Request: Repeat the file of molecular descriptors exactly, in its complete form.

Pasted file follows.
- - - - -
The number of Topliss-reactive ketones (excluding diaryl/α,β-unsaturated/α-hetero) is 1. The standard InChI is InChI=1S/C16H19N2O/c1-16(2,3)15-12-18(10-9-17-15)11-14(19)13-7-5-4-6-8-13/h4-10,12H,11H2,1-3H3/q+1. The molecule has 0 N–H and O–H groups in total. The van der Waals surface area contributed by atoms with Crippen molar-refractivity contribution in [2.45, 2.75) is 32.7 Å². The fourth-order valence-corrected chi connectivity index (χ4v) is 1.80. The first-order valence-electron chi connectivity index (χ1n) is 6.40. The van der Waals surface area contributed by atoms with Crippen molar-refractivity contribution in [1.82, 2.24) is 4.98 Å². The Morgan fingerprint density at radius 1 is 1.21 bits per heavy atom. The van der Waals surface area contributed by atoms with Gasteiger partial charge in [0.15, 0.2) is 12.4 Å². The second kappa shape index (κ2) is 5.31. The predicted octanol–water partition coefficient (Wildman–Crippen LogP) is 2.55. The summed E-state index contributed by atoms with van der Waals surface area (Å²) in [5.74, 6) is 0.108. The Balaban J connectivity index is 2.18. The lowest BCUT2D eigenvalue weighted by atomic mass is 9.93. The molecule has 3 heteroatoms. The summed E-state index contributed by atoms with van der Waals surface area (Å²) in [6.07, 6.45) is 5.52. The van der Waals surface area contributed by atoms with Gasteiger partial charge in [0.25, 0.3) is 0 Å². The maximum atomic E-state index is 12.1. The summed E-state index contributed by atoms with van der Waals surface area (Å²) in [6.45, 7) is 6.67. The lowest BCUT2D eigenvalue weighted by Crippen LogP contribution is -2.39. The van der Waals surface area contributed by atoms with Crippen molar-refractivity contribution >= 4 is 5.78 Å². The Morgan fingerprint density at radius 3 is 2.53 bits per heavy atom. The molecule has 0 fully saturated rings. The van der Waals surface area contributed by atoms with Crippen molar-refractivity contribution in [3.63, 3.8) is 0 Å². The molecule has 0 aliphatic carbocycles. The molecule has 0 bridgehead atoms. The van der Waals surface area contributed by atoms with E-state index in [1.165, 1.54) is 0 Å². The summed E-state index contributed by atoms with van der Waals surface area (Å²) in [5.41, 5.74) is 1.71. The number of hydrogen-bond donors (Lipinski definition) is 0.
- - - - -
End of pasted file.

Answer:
The number of Topliss-reactive ketones (excluding diaryl/α,β-unsaturated/α-hetero) is 1. The standard InChI is InChI=1S/C16H19N2O/c1-16(2,3)15-12-18(10-9-17-15)11-14(19)13-7-5-4-6-8-13/h4-10,12H,11H2,1-3H3/q+1. The molecule has 0 N–H and O–H groups in total. The van der Waals surface area contributed by atoms with Crippen molar-refractivity contribution in [2.45, 2.75) is 32.7 Å². The fourth-order valence-corrected chi connectivity index (χ4v) is 1.80. The first-order valence-electron chi connectivity index (χ1n) is 6.40. The van der Waals surface area contributed by atoms with Crippen molar-refractivity contribution in [1.82, 2.24) is 4.98 Å². The Morgan fingerprint density at radius 1 is 1.21 bits per heavy atom. The van der Waals surface area contributed by atoms with Gasteiger partial charge in [0.15, 0.2) is 12.4 Å². The second kappa shape index (κ2) is 5.31. The predicted octanol–water partition coefficient (Wildman–Crippen LogP) is 2.55. The summed E-state index contributed by atoms with van der Waals surface area (Å²) in [5.74, 6) is 0.108. The Balaban J connectivity index is 2.18. The lowest BCUT2D eigenvalue weighted by atomic mass is 9.93. The molecule has 3 heteroatoms. The summed E-state index contributed by atoms with van der Waals surface area (Å²) in [6.07, 6.45) is 5.52. The van der Waals surface area contributed by atoms with Gasteiger partial charge in [0.25, 0.3) is 0 Å². The maximum atomic E-state index is 12.1. The summed E-state index contributed by atoms with van der Waals surface area (Å²) in [6.45, 7) is 6.67. The lowest BCUT2D eigenvalue weighted by Crippen LogP contribution is -2.39. The van der Waals surface area contributed by atoms with Crippen molar-refractivity contribution >= 4 is 5.78 Å². The Morgan fingerprint density at radius 3 is 2.53 bits per heavy atom. The molecule has 0 fully saturated rings. The van der Waals surface area contributed by atoms with Crippen molar-refractivity contribution in [3.63, 3.8) is 0 Å². The molecule has 0 aliphatic carbocycles. The molecule has 0 bridgehead atoms. The van der Waals surface area contributed by atoms with E-state index in [1.165, 1.54) is 0 Å². The summed E-state index contributed by atoms with van der Waals surface area (Å²) in [5.41, 5.74) is 1.71. The number of hydrogen-bond donors (Lipinski definition) is 0.